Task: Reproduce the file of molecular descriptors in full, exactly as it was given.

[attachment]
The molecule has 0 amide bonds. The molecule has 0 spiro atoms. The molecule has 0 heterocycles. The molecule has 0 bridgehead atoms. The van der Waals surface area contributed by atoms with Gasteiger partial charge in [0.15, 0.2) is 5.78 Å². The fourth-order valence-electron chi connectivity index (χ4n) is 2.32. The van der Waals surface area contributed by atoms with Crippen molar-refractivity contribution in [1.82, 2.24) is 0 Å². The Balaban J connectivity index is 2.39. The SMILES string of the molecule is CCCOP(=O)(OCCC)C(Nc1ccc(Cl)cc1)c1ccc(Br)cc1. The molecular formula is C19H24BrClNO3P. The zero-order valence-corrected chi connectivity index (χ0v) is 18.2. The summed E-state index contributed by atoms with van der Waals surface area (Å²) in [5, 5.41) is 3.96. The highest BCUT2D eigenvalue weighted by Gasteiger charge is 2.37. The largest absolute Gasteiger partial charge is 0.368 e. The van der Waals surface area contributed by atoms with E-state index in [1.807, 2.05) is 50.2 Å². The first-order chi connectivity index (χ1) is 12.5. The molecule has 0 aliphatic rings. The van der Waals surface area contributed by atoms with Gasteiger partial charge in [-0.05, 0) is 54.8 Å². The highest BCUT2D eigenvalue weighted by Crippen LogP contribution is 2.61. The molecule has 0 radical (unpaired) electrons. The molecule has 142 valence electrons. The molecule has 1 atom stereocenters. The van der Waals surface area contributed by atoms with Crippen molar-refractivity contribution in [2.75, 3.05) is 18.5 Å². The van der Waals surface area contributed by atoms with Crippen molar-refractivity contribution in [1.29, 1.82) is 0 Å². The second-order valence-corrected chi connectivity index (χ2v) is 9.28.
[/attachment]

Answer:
The molecule has 0 amide bonds. The molecule has 0 spiro atoms. The molecule has 0 heterocycles. The molecule has 0 bridgehead atoms. The van der Waals surface area contributed by atoms with Gasteiger partial charge in [0.15, 0.2) is 5.78 Å². The fourth-order valence-electron chi connectivity index (χ4n) is 2.32. The van der Waals surface area contributed by atoms with Crippen molar-refractivity contribution in [1.82, 2.24) is 0 Å². The Balaban J connectivity index is 2.39. The SMILES string of the molecule is CCCOP(=O)(OCCC)C(Nc1ccc(Cl)cc1)c1ccc(Br)cc1. The molecular formula is C19H24BrClNO3P. The zero-order valence-corrected chi connectivity index (χ0v) is 18.2. The summed E-state index contributed by atoms with van der Waals surface area (Å²) in [5, 5.41) is 3.96. The highest BCUT2D eigenvalue weighted by Gasteiger charge is 2.37. The largest absolute Gasteiger partial charge is 0.368 e. The van der Waals surface area contributed by atoms with E-state index in [1.807, 2.05) is 50.2 Å². The first-order chi connectivity index (χ1) is 12.5. The molecule has 0 aliphatic rings. The van der Waals surface area contributed by atoms with Gasteiger partial charge in [-0.05, 0) is 54.8 Å². The highest BCUT2D eigenvalue weighted by Crippen LogP contribution is 2.61. The molecule has 0 radical (unpaired) electrons. The molecule has 142 valence electrons. The molecule has 1 atom stereocenters. The van der Waals surface area contributed by atoms with Crippen molar-refractivity contribution in [2.75, 3.05) is 18.5 Å². The van der Waals surface area contributed by atoms with Crippen molar-refractivity contribution in [1.29, 1.82) is 0 Å². The second-order valence-corrected chi connectivity index (χ2v) is 9.28.